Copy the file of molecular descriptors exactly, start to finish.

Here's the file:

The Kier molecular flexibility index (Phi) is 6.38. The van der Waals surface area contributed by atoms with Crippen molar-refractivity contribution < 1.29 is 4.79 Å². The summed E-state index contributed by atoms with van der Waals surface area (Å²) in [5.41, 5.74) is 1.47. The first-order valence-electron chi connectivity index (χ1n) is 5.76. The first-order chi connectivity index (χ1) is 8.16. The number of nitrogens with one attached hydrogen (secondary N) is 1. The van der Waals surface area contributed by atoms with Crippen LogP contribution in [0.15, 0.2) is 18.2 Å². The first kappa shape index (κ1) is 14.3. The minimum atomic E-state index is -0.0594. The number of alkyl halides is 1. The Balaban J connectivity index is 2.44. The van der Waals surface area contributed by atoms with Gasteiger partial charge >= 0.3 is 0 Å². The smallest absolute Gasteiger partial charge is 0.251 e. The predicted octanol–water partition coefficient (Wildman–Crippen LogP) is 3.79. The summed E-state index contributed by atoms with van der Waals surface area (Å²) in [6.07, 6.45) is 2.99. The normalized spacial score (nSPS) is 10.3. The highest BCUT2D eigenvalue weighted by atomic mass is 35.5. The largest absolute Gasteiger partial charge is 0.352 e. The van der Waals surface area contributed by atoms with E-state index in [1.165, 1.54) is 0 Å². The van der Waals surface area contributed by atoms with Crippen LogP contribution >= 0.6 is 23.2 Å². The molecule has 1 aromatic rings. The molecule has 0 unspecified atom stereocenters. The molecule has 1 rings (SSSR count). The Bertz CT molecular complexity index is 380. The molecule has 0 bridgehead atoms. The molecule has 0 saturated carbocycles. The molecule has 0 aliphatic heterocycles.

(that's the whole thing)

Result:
The Kier molecular flexibility index (Phi) is 6.38. The van der Waals surface area contributed by atoms with Crippen molar-refractivity contribution < 1.29 is 4.79 Å². The summed E-state index contributed by atoms with van der Waals surface area (Å²) in [5.41, 5.74) is 1.47. The first-order valence-electron chi connectivity index (χ1n) is 5.76. The first-order chi connectivity index (χ1) is 8.16. The number of nitrogens with one attached hydrogen (secondary N) is 1. The van der Waals surface area contributed by atoms with Crippen LogP contribution in [0.15, 0.2) is 18.2 Å². The first kappa shape index (κ1) is 14.3. The minimum atomic E-state index is -0.0594. The number of alkyl halides is 1. The Balaban J connectivity index is 2.44. The van der Waals surface area contributed by atoms with Gasteiger partial charge >= 0.3 is 0 Å². The smallest absolute Gasteiger partial charge is 0.251 e. The predicted octanol–water partition coefficient (Wildman–Crippen LogP) is 3.79. The summed E-state index contributed by atoms with van der Waals surface area (Å²) in [6.07, 6.45) is 2.99. The normalized spacial score (nSPS) is 10.3. The highest BCUT2D eigenvalue weighted by atomic mass is 35.5. The largest absolute Gasteiger partial charge is 0.352 e. The van der Waals surface area contributed by atoms with E-state index in [1.165, 1.54) is 0 Å². The van der Waals surface area contributed by atoms with Crippen LogP contribution >= 0.6 is 23.2 Å². The molecule has 1 aromatic rings. The molecule has 0 unspecified atom stereocenters. The molecule has 1 rings (SSSR count). The Bertz CT molecular complexity index is 380. The molecule has 0 bridgehead atoms. The molecule has 0 saturated carbocycles. The molecule has 0 aliphatic heterocycles.